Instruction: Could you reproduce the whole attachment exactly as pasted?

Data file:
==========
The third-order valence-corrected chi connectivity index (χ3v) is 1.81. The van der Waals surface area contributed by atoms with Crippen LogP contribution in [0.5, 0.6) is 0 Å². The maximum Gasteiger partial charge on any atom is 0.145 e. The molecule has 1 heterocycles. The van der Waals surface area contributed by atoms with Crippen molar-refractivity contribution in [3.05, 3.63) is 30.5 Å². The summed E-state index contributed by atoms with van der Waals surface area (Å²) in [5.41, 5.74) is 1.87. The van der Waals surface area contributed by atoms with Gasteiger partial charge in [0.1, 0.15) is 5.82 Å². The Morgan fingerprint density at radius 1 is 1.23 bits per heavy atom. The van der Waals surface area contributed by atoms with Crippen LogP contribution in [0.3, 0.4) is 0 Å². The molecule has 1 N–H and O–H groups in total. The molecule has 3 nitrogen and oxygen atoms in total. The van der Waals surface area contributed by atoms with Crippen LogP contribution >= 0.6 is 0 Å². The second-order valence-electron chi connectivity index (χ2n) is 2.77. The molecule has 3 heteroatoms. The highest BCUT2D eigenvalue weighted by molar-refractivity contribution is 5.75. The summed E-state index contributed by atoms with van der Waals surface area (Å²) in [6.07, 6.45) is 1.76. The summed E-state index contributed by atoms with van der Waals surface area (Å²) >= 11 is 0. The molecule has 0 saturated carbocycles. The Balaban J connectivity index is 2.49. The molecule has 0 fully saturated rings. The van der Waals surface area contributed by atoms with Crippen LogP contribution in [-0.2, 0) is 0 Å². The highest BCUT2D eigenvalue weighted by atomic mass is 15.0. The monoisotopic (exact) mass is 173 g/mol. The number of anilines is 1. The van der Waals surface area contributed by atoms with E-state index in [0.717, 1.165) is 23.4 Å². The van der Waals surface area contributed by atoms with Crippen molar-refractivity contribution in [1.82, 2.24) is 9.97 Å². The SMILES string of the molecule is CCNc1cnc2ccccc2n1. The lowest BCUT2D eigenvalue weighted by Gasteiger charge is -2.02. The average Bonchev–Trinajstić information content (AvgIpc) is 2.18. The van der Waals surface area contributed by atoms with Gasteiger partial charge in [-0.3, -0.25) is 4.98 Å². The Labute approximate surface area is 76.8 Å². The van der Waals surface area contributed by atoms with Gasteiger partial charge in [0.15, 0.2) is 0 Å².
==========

The third-order valence-corrected chi connectivity index (χ3v) is 1.81. The van der Waals surface area contributed by atoms with Crippen LogP contribution in [0.5, 0.6) is 0 Å². The maximum Gasteiger partial charge on any atom is 0.145 e. The molecule has 1 heterocycles. The van der Waals surface area contributed by atoms with Crippen molar-refractivity contribution in [3.05, 3.63) is 30.5 Å². The summed E-state index contributed by atoms with van der Waals surface area (Å²) in [5.41, 5.74) is 1.87. The van der Waals surface area contributed by atoms with Gasteiger partial charge in [0.1, 0.15) is 5.82 Å². The Morgan fingerprint density at radius 1 is 1.23 bits per heavy atom. The van der Waals surface area contributed by atoms with Crippen LogP contribution in [0.3, 0.4) is 0 Å². The molecule has 1 N–H and O–H groups in total. The molecule has 3 nitrogen and oxygen atoms in total. The van der Waals surface area contributed by atoms with Crippen LogP contribution >= 0.6 is 0 Å². The second-order valence-electron chi connectivity index (χ2n) is 2.77. The molecule has 3 heteroatoms. The highest BCUT2D eigenvalue weighted by molar-refractivity contribution is 5.75. The summed E-state index contributed by atoms with van der Waals surface area (Å²) in [6.07, 6.45) is 1.76. The summed E-state index contributed by atoms with van der Waals surface area (Å²) >= 11 is 0. The molecule has 0 saturated carbocycles. The Balaban J connectivity index is 2.49. The molecule has 0 fully saturated rings. The van der Waals surface area contributed by atoms with Crippen LogP contribution in [-0.2, 0) is 0 Å². The highest BCUT2D eigenvalue weighted by atomic mass is 15.0. The monoisotopic (exact) mass is 173 g/mol. The number of anilines is 1. The van der Waals surface area contributed by atoms with E-state index in [0.717, 1.165) is 23.4 Å². The van der Waals surface area contributed by atoms with Crippen molar-refractivity contribution in [1.82, 2.24) is 9.97 Å². The SMILES string of the molecule is CCNc1cnc2ccccc2n1. The lowest BCUT2D eigenvalue weighted by Gasteiger charge is -2.02. The average Bonchev–Trinajstić information content (AvgIpc) is 2.18. The van der Waals surface area contributed by atoms with Gasteiger partial charge in [-0.3, -0.25) is 4.98 Å². The Labute approximate surface area is 76.8 Å². The van der Waals surface area contributed by atoms with Gasteiger partial charge in [0.15, 0.2) is 0 Å².